The death toll in northwest China has risen above 1,100 as rescuers recover hundreds of bodies from the mud and debris of a devastating mudslide.
Authorities on Tuesday said 1,117 people are confirmed dead in Gansu province, most in the town of Zhouqu, where 10,000 soldiers and rescuers are digging through a sea of mud. The number of missing has dropped to 627 from more than 1,000 as more bodies are recovered.
Several days of heavy rains are forecast, sparking fears of more landslides similar to Sunday's disaster. However, local officials are quoted saying they have reduced the size of an artificial lake created by mud and debris blocking the nearby Bailong River, easing the danger of a catastrophic dambreak.
Emergency crews are also scrambling to prevent an outbreak of disease due to a lack of clean water and sanitation. Authorities have established a makeshift morgue in the area.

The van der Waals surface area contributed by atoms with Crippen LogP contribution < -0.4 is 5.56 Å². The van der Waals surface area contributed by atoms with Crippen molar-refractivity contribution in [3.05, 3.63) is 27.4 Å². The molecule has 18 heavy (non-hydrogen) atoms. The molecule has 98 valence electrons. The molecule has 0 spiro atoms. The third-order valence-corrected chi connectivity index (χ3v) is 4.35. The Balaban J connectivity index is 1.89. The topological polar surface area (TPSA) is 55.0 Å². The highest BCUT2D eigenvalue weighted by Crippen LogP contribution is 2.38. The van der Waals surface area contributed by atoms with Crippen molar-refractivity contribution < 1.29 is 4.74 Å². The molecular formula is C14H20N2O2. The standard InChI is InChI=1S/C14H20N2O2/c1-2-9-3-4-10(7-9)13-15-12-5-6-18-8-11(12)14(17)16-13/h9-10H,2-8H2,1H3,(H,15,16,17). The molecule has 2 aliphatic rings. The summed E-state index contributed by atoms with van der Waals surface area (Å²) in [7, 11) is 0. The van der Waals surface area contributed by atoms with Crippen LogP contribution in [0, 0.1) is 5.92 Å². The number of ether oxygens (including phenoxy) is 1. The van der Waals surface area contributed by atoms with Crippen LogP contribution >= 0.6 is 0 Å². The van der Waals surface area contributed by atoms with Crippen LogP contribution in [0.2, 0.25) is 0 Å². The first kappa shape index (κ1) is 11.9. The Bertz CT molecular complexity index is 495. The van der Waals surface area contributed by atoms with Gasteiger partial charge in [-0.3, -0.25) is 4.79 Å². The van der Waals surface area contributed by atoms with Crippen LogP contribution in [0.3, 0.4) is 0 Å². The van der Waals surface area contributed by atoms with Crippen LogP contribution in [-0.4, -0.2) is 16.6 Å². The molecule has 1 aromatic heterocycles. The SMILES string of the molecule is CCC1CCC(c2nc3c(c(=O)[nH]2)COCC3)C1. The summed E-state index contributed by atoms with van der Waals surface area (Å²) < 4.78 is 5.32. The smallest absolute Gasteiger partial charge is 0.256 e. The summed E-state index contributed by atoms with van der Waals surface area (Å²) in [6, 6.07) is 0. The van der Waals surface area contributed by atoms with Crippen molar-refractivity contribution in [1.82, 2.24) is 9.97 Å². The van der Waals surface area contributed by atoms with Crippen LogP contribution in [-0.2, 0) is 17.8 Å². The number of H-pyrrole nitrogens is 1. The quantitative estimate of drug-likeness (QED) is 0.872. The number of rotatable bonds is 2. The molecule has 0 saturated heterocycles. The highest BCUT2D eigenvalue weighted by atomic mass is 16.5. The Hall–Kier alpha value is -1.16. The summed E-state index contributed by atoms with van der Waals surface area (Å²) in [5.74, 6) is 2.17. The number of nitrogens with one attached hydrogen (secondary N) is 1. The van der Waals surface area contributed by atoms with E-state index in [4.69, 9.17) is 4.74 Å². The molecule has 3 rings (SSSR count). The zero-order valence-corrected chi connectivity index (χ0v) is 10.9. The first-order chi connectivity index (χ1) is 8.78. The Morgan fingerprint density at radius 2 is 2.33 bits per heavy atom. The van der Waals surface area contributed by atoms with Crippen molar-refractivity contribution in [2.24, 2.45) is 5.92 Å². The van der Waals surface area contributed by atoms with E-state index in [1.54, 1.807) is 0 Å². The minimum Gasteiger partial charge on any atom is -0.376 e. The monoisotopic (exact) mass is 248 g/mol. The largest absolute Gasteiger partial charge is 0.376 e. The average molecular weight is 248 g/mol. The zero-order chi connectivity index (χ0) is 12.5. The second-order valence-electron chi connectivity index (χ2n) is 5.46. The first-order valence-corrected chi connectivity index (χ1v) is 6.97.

The official Xinhua news agency said a river of mud 5 kilometers long and 500 meters wide runs through the center of Zhouqu.
A government official (Minister of Land and Resources Xu Shaoshi) said the disaster resulted from heavy rains, destabilization caused by a 2008 earthquake in nearby Sichuan, and sustained drought and soil erosion. Others said the surrounding hills have been left bare by years of timber cutting.
The Gansu mudslide is the deadliest single incident in weeks of flooding that has killed at least 1,900 people across China this year. The damage runs into the tens of billions of dollars, affecting 28 provinces and regions.
Some information for this report was provided by AFP